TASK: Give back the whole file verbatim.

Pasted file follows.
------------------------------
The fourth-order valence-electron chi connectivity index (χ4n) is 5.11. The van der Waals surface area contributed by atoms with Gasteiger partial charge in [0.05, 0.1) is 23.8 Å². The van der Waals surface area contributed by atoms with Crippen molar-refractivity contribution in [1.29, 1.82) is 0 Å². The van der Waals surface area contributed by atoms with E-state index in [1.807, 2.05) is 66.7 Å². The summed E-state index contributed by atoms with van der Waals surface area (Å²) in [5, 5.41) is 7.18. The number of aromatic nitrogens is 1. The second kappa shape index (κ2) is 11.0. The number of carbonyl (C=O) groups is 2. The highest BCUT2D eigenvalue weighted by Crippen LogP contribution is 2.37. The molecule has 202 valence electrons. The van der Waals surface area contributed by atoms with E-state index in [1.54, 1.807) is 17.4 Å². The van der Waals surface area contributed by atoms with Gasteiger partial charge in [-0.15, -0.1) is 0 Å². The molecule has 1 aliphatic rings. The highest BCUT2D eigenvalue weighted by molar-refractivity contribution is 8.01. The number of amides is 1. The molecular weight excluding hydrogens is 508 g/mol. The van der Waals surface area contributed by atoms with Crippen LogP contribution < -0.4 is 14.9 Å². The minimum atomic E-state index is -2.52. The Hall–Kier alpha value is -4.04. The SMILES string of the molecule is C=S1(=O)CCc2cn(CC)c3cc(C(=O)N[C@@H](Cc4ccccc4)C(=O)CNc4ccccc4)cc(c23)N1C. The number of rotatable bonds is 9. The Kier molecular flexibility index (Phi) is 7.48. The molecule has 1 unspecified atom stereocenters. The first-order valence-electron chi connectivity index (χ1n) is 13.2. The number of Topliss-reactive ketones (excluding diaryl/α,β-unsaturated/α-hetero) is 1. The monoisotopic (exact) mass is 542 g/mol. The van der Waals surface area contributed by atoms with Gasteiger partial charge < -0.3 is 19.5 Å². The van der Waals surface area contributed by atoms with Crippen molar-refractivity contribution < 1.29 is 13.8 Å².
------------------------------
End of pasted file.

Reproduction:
The fourth-order valence-electron chi connectivity index (χ4n) is 5.11. The van der Waals surface area contributed by atoms with Gasteiger partial charge in [0.05, 0.1) is 23.8 Å². The van der Waals surface area contributed by atoms with Crippen molar-refractivity contribution in [1.29, 1.82) is 0 Å². The van der Waals surface area contributed by atoms with E-state index in [1.807, 2.05) is 66.7 Å². The summed E-state index contributed by atoms with van der Waals surface area (Å²) in [5, 5.41) is 7.18. The number of aromatic nitrogens is 1. The second kappa shape index (κ2) is 11.0. The number of carbonyl (C=O) groups is 2. The highest BCUT2D eigenvalue weighted by Crippen LogP contribution is 2.37. The molecule has 202 valence electrons. The van der Waals surface area contributed by atoms with E-state index in [1.54, 1.807) is 17.4 Å². The van der Waals surface area contributed by atoms with Gasteiger partial charge in [-0.15, -0.1) is 0 Å². The molecule has 1 aliphatic rings. The highest BCUT2D eigenvalue weighted by molar-refractivity contribution is 8.01. The number of amides is 1. The molecular weight excluding hydrogens is 508 g/mol. The van der Waals surface area contributed by atoms with Crippen LogP contribution < -0.4 is 14.9 Å². The minimum atomic E-state index is -2.52. The Hall–Kier alpha value is -4.04. The SMILES string of the molecule is C=S1(=O)CCc2cn(CC)c3cc(C(=O)N[C@@H](Cc4ccccc4)C(=O)CNc4ccccc4)cc(c23)N1C. The number of rotatable bonds is 9. The Kier molecular flexibility index (Phi) is 7.48. The molecule has 1 unspecified atom stereocenters. The first-order valence-electron chi connectivity index (χ1n) is 13.2. The number of Topliss-reactive ketones (excluding diaryl/α,β-unsaturated/α-hetero) is 1. The monoisotopic (exact) mass is 542 g/mol. The van der Waals surface area contributed by atoms with Gasteiger partial charge < -0.3 is 19.5 Å². The van der Waals surface area contributed by atoms with Crippen molar-refractivity contribution < 1.29 is 13.8 Å².